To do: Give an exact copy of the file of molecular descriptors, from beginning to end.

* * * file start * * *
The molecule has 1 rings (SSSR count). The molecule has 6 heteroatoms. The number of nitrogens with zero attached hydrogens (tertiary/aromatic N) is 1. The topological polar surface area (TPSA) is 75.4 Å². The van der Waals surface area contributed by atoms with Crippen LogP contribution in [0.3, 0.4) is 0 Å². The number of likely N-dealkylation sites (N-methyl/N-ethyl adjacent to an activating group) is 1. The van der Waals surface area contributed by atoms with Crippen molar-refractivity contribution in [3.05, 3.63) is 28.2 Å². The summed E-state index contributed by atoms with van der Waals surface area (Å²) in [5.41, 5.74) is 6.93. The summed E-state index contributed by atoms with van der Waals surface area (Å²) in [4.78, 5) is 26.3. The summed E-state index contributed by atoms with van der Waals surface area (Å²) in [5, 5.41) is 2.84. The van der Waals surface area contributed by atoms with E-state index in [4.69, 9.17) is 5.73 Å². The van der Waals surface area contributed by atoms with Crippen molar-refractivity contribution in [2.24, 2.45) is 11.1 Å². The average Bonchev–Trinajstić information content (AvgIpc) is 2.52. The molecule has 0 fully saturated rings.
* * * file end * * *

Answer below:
The molecule has 1 rings (SSSR count). The molecule has 6 heteroatoms. The number of nitrogens with zero attached hydrogens (tertiary/aromatic N) is 1. The topological polar surface area (TPSA) is 75.4 Å². The van der Waals surface area contributed by atoms with Crippen LogP contribution in [0.3, 0.4) is 0 Å². The number of likely N-dealkylation sites (N-methyl/N-ethyl adjacent to an activating group) is 1. The van der Waals surface area contributed by atoms with Crippen molar-refractivity contribution in [3.05, 3.63) is 28.2 Å². The summed E-state index contributed by atoms with van der Waals surface area (Å²) in [5.41, 5.74) is 6.93. The summed E-state index contributed by atoms with van der Waals surface area (Å²) in [4.78, 5) is 26.3. The summed E-state index contributed by atoms with van der Waals surface area (Å²) in [5, 5.41) is 2.84. The van der Waals surface area contributed by atoms with E-state index in [4.69, 9.17) is 5.73 Å². The van der Waals surface area contributed by atoms with Crippen molar-refractivity contribution in [2.24, 2.45) is 11.1 Å². The average Bonchev–Trinajstić information content (AvgIpc) is 2.52. The molecule has 0 fully saturated rings.